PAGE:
How many times should you expose a child to a vegetable until they like it?


Children often don’t get their five a day. And yet, vegetables contain nutrients that are vital for their health. According to a new study, exposing young children to the taste of vegetables 8 to 10 times could help increase their vegetable intake.

Young children can be quite stubborn when it comes to eating. They sometimes even refuse to eat their vegetables, regardless of whether they are familiar vegetables or whether they are eating them for the first time. This type of behaviour and protest is often observed in children between the ages of 2 and 5 years, an age at which children should develop new food preferences. A British study investigated the efficacy of strategies to increase vegetable intake in children aged 2 to 5 years. To this end, the researchers reviewed 30 studies on this topic, involving a study population of over 1,000 children.

Higher vegetable intake in children who are exposed to vegetables 8 to 10 times

Many strategies were studied in detail, but the best results in terms of the increased vegetable intake in children were achieved in studies using repeated taste exposure to vegetables.
The results indicate that a child is more likely to eat more of a specific vegetable the more he or she is exposed to its taste. The researchers recommend exposing the child to a specific vegetable at least 8 to 10 times. They also examined whether the type of vegetable had an impact on a child’s relationship with it, and found that that this was indeed the case: the children who participated in the study ate more of the vegetables that were unfamiliar/disliked (e.g., salsify, artichoke, chicory) while their intake of vegetables that were familiar/liked (e.g.: broccoli, carrot, tomato) did not increase as much.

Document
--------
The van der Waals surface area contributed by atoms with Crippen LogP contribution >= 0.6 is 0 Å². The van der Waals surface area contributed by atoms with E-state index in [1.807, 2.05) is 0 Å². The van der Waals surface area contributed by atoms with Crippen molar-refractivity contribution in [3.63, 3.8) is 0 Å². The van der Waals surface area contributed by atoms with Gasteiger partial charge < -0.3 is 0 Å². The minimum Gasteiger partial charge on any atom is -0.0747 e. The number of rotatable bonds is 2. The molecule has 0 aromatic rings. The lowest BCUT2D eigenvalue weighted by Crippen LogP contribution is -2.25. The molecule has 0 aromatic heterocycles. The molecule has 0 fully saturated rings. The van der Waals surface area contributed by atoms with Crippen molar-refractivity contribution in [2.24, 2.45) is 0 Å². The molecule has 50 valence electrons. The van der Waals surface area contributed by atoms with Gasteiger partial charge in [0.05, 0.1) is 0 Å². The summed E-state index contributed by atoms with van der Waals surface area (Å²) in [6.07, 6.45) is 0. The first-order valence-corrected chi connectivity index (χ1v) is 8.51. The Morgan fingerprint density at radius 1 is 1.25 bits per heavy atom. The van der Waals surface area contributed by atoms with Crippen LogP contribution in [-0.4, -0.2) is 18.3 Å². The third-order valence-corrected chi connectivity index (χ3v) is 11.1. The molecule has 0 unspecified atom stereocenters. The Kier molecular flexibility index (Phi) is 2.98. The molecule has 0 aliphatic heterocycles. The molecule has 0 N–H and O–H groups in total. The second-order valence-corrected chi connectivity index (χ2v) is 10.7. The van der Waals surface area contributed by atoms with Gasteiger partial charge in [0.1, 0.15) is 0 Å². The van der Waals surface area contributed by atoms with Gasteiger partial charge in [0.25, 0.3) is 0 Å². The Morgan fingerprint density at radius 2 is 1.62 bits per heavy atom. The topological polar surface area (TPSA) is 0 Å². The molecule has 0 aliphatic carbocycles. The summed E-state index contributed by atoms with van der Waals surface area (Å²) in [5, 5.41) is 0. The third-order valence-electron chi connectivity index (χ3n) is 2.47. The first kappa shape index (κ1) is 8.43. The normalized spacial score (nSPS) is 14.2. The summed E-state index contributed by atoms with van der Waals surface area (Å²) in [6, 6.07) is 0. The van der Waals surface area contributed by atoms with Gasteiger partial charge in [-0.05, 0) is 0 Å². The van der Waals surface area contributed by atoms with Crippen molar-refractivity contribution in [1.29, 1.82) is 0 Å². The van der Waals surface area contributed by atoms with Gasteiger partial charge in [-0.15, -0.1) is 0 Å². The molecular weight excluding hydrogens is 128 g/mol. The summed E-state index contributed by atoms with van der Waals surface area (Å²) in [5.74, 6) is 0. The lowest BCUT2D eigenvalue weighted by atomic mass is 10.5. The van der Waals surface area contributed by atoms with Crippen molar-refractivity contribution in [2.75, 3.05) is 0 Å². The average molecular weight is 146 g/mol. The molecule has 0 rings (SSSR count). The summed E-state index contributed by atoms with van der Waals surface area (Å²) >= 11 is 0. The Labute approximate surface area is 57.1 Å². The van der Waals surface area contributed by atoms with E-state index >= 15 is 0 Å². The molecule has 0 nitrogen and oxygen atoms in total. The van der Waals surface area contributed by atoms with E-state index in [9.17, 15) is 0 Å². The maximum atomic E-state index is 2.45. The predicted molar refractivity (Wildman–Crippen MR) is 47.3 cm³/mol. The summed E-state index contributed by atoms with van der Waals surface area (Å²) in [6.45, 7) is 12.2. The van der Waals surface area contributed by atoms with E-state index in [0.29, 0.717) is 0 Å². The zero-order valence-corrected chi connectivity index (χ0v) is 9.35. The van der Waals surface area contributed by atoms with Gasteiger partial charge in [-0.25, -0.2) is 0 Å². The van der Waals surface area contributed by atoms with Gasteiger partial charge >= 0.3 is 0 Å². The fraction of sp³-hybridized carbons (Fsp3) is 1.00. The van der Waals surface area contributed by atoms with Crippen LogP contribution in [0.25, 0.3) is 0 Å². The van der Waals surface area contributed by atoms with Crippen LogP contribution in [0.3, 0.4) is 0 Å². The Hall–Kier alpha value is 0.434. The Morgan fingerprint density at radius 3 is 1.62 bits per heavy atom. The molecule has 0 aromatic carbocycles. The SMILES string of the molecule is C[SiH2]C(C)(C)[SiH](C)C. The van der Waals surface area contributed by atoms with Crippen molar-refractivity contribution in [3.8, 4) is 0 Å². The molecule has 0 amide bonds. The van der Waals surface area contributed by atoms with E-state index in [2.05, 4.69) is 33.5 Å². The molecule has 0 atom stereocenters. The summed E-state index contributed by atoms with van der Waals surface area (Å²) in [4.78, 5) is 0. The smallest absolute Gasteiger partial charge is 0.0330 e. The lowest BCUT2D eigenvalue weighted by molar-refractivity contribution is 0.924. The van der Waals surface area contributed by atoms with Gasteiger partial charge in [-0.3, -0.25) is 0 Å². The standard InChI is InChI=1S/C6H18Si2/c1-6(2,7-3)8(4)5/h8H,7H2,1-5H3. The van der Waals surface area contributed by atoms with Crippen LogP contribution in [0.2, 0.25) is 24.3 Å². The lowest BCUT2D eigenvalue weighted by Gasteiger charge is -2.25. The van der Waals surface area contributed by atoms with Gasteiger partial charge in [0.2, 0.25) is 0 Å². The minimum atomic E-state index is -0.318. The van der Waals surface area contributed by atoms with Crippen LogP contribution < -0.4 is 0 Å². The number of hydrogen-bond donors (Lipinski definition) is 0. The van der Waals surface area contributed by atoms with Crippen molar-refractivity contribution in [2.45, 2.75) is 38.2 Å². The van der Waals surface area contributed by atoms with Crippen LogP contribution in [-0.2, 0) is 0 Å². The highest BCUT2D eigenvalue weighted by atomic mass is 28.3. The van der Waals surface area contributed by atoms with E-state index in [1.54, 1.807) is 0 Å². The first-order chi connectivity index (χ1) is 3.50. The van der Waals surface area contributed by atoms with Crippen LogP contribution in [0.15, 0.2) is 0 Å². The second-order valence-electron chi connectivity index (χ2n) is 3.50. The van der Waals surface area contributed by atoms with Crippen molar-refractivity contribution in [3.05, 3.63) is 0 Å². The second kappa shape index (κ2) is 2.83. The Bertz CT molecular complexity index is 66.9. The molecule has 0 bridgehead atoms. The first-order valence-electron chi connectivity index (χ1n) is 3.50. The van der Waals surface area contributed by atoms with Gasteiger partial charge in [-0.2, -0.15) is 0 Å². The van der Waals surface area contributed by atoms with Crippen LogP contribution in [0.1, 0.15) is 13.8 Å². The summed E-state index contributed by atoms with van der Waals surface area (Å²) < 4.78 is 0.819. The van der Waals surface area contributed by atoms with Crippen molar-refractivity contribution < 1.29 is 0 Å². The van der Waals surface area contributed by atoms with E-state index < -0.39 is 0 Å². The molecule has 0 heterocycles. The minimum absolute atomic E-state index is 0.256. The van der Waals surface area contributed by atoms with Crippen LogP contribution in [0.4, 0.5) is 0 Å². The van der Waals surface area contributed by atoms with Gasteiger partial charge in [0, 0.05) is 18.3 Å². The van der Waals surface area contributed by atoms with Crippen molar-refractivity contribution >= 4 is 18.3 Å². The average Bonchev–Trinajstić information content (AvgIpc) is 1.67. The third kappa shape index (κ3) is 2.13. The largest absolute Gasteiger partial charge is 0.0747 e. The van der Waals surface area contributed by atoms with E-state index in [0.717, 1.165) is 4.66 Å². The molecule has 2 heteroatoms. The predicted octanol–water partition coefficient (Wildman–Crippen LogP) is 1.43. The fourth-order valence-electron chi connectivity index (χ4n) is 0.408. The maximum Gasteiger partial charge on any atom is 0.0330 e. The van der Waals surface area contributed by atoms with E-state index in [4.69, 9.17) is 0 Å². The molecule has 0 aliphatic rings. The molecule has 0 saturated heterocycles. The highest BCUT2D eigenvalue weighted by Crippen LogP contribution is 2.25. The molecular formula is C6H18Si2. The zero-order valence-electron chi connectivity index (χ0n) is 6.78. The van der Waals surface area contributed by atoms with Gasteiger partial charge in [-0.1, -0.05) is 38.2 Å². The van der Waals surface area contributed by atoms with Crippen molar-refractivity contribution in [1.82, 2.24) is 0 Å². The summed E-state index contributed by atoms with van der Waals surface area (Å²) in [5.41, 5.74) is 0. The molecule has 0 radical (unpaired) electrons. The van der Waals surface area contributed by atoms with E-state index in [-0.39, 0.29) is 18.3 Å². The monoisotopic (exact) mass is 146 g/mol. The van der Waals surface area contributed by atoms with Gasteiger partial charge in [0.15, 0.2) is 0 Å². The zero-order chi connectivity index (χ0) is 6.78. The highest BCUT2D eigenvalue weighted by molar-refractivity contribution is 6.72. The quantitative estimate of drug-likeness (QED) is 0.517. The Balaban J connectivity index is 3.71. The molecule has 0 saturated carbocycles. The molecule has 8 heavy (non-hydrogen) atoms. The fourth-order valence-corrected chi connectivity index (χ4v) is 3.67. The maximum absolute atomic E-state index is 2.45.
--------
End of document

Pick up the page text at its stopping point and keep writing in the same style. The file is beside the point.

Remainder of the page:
The results of this study correspond with those of previous studies, which were conducted in France at the CSGA (the Dijon-based Centre for Taste and Feeding Behaviour) that pioneered the repeated exposure strategy.

Expose children to vegetables in their plain form

Another interesting finding was that vegetable intake increased when the vegetable was presented on its own, in its plain form. Seasoning the vegetable, adding a dip or fats could influence the child’s perception compared with exposure to the vegetable as is, on its own.

The repeated exposure to vegetables is a simple technique that could easily be used in nurseries and schools and by parents at home. That said, further studies are needed to gain a better understanding of which strategies should be adopted for particularly picky eaters and children suffering from food neophobia.

Read our monograph on “How can we make children like vegetables?” to find out more.

Nekitsing, C. et al., Appetite, Volume 127, 1 August 2018, Pages 138-154.